Irish Bishops urge their congregations to vote in referendums: ‘Marriage as understood by the great religious traditions … is that of man and woman

 Catholic bishops  in Ireland have urged their congregations to vote and to be guided by church teaching in both referendums on Friday.

In pastoral Statement on the marriage equality referendum Bishop Kevin Doran, bishop of Elphin, said: “Every citizen and long-term resident has a vested interest in how society defines and protects marriage and the family founded on marriage”.

He said those who had a right to vote had a responsibility to use it for the common good and nobody else could exercise that responsibility.

Bishop Doran said he would ask voters to consider how a same sex union, however loving, could be said to be the same as marriage. As far as the referendum is concerned he said he believed “quite honestly, that society can respond to the human rights of all who live together in committed relationships, without changing the meaning of marriage”.

In his first pastoral letter as bishop of the archdiocese of Cashel and Emly Archbishop Kieran O’Reilly urged that all people reflect carefully on how they vote. “Marriage as understood by the great religious traditions of the world is that of the union between a man and a woman” he said. “This is enshrined I believe in the natural order”.

He said there was no desire on the part of the bishops to alienate or denigrate any person or group of persons in our society.

“This referendum on marriage is an opportunity for every person to reflect and perhaps to rediscover the richness and uniqueness of marriage based on the union of a man and a woman created to complement each other,” he said.

The second referendum – to reduce the age at which candidates are eligible for election to the office of President from 35 to 21 also merits careful consideration, he said.

Archbishop of Dublin Diarmuid Martin said marriage was linked with the family “where mothers and fathers bring different, yet complementary gifts and strengths into a child’s life”.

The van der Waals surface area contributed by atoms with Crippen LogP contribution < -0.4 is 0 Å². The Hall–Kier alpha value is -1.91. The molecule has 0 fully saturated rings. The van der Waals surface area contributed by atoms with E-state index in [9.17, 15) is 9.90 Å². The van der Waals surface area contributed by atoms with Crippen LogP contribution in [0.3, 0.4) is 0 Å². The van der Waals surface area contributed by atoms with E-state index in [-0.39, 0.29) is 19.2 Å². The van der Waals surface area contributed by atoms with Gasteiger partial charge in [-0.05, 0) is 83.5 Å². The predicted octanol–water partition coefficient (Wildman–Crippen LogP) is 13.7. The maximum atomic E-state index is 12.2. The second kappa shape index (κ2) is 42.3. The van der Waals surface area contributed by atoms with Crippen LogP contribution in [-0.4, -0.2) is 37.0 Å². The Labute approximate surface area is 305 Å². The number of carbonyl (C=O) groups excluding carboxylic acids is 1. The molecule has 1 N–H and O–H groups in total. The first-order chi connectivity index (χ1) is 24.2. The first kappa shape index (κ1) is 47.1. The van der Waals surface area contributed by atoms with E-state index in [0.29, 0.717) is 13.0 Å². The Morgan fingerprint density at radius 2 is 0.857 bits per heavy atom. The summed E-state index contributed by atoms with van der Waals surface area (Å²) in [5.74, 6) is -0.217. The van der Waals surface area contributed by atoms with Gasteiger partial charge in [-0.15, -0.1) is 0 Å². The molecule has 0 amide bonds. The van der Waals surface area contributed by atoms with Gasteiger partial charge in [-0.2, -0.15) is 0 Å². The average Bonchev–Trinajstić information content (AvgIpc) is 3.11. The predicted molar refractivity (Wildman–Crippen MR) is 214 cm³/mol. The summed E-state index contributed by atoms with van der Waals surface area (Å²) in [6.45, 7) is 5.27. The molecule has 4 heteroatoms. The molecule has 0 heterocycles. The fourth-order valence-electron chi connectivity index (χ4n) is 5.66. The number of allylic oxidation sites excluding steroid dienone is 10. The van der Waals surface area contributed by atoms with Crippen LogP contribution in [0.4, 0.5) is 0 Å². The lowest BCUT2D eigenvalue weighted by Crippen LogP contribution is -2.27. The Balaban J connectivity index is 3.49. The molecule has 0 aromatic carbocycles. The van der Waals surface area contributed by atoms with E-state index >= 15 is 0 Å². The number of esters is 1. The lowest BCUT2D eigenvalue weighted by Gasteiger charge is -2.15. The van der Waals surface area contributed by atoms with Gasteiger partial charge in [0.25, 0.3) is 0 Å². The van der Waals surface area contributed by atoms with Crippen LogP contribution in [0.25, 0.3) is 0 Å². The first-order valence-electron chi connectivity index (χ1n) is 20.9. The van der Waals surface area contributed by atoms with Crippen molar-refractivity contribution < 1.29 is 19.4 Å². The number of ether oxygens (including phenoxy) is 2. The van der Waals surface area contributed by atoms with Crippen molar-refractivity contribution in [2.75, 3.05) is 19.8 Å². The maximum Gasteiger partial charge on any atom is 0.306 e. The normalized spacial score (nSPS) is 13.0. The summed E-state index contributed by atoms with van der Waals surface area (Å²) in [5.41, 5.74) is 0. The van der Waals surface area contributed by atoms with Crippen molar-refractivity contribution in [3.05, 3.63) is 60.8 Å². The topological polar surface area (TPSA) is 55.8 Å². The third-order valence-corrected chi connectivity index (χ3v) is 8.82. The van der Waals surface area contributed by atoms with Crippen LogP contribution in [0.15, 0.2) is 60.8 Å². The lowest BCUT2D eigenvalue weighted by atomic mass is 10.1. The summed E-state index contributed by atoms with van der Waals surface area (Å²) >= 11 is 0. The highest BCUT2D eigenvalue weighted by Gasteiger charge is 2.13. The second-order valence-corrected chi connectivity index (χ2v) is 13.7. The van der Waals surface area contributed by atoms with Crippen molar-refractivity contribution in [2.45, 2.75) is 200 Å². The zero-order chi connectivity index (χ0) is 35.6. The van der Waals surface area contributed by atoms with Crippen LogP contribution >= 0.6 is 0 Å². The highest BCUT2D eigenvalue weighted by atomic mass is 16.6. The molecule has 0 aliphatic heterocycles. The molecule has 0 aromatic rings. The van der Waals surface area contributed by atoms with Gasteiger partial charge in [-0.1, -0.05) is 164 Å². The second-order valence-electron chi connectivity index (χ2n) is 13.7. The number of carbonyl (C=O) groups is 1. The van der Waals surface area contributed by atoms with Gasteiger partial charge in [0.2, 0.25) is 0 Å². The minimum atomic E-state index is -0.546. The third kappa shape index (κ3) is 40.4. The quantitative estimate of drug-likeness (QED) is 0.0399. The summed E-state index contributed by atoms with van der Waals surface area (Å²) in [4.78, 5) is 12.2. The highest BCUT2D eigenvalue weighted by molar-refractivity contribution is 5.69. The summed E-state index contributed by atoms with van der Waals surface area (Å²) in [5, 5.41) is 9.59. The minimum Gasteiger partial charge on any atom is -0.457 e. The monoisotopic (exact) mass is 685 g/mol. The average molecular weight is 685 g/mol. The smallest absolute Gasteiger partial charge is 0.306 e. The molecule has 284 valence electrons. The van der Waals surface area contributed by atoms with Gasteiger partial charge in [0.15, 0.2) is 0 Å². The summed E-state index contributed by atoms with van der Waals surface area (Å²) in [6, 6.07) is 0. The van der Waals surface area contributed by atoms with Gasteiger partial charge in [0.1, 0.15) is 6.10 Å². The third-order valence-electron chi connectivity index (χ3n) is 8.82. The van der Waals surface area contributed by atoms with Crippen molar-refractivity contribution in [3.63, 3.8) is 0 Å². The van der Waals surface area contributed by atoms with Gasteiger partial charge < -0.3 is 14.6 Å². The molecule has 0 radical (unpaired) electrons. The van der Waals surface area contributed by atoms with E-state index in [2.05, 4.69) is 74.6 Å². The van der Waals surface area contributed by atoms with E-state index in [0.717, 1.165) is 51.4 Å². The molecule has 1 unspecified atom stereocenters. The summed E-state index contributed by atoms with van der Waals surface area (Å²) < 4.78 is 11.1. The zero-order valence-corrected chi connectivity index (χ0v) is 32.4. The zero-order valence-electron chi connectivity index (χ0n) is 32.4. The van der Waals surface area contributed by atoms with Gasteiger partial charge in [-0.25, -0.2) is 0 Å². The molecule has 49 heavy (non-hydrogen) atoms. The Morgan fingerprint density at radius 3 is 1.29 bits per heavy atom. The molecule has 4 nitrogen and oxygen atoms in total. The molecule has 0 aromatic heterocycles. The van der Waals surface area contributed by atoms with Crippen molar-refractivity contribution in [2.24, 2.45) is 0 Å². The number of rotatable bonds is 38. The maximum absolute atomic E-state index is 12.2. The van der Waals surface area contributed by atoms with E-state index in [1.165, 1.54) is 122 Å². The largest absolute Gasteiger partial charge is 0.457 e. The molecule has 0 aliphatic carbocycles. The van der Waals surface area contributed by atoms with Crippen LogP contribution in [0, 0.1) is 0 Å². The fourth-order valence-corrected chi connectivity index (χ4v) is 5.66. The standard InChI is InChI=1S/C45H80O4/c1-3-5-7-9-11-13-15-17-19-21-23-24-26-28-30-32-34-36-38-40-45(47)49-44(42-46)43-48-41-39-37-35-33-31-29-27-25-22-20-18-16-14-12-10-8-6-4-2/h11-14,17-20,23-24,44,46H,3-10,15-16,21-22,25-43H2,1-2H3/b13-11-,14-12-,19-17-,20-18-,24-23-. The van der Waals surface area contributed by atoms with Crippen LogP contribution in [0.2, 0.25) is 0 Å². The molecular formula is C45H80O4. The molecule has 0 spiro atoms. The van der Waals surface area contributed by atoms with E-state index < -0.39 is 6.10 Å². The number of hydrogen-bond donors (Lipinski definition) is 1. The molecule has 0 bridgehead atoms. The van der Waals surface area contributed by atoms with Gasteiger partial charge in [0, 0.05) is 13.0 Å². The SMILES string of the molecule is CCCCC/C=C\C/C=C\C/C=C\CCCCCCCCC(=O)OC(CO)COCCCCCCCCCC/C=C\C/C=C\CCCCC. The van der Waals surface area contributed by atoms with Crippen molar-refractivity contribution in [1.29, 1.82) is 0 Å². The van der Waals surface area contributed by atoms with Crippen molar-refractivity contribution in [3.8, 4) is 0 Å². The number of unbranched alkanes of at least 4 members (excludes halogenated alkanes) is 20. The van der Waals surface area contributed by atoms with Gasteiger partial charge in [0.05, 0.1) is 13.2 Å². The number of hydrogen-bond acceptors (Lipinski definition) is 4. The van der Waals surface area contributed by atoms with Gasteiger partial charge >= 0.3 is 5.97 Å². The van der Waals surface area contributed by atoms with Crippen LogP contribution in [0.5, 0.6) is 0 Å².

He said marriage was “not simply about a wedding ceremony or about two people being in love with each other.”

Dr Martin encouraged voters to consider very carefully “the profound implications which the constitutional amendment on marriage would have on the family and on our understanding of parenthood”.

However Dr Martin said he knew that “the severity with which the Irish Church treated gay and lesbian people in the past – and in some cases still today – makes it difficult for some to understand the Church’s position”.

He urged that before voting people should remember that marriage really matters and to reflect carefully and be informed before changing its definition.

Bishop of Galway Martin Drennan, said all cultures have encouraged men and women to marry so that children can be raised in the best possible atmosphere.

Bishop Drennan said the union of a man and a woman was quite different from the union of two men or two women. “By nature alone they differ. The biggest difference is that the marriage of man and woman has the capacity to produce new life and provide the best environment for that life to grow.”

Bishop of Killala John Fleming said he encouraged voters to think about the issues involved, to pray for guidance and to vote on May 22nd.

He said the Church’s vision for marriage and the family is based on faith and reason. “It is shared by other faith traditions and by people who have no religious belief. Since time immemorial, both Church and State have recognised the marriage of a man and a woman to be of fundamental importance for children, for mothers and fathers, for the family and for society,” he said.

He recalled the Roman Catholic bishops have said that they cannot support an amendment to the Constitution which redefines marriage and effectively places the union of two men, or two women, on a par with the marriage relationship between a husband and wife.

The Meaning of Marriage website

Please visit www.meaningofmarriage.ie which will host relevant material published by the Irish Episcopal Conference, its councils, and by individual bishops.

Archbishop Martin’s Addresses

Archbishop Diarmuid Martin’s talks and addresses on marriage and the family are available at the links below:

‘The Church in Ireland: Signs of Hope – New Challenges’
Saint John’s Parish, Tralee, 24th February 2015

‘The Synod on the Family – what can we expect?’
All Hallows College, Dublin, 4th March 2015

‘The Teaching of the Church on Marriage today’
Iona Institute, 19th March 2015

‘Marriage in the constitution is linked with the family’
22nd Consultation Day for Diocesan Communications Officers, All Hallows College, Dublin, 6th May 2015

‘Stop & reflect carefully on what marriage and the family mean’
Novena to Our Lady of Perpetual Help, Saint Conleth’s Parish, Newbridge, 11th May 2015

Media Links

Archbishop of Dublin Diarmuid Martin shares his views on same-sex marriage
– RTÉ Radio 1’s This Week programme, Sunday 10th May 2015

Archbishop Diarmuid Martin announces his intention to vote ‘No’ in the same-sex marriage referendum
– RTÉ News, Wednesday 6th May 2015

– See more at: http://www.dublindiocese.ie/2015/05/14/marriage-matters/#sthash.Jt1KjE22.dpuf

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